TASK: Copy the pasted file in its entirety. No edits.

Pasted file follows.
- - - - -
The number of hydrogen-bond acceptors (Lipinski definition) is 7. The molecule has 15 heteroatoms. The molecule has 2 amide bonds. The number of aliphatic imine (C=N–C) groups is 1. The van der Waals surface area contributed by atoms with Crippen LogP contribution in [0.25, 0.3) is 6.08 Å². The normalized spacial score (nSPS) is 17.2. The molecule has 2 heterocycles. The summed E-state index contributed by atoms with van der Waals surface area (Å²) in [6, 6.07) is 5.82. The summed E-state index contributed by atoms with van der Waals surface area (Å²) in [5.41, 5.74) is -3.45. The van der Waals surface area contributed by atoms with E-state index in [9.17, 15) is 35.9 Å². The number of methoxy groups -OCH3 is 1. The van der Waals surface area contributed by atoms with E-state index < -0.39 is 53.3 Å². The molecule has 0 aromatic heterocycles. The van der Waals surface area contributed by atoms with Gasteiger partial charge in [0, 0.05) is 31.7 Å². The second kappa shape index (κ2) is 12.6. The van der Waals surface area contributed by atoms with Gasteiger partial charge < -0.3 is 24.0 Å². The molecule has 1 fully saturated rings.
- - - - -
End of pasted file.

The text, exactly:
The number of hydrogen-bond acceptors (Lipinski definition) is 7. The molecule has 15 heteroatoms. The molecule has 2 amide bonds. The number of aliphatic imine (C=N–C) groups is 1. The van der Waals surface area contributed by atoms with Crippen LogP contribution in [0.25, 0.3) is 6.08 Å². The normalized spacial score (nSPS) is 17.2. The molecule has 2 heterocycles. The summed E-state index contributed by atoms with van der Waals surface area (Å²) in [6, 6.07) is 5.82. The summed E-state index contributed by atoms with van der Waals surface area (Å²) in [5.41, 5.74) is -3.45. The van der Waals surface area contributed by atoms with E-state index in [9.17, 15) is 35.9 Å². The number of methoxy groups -OCH3 is 1. The van der Waals surface area contributed by atoms with E-state index < -0.39 is 53.3 Å². The molecule has 0 aromatic heterocycles. The van der Waals surface area contributed by atoms with Gasteiger partial charge in [0, 0.05) is 31.7 Å². The second kappa shape index (κ2) is 12.6. The van der Waals surface area contributed by atoms with Gasteiger partial charge < -0.3 is 24.0 Å². The molecule has 1 fully saturated rings.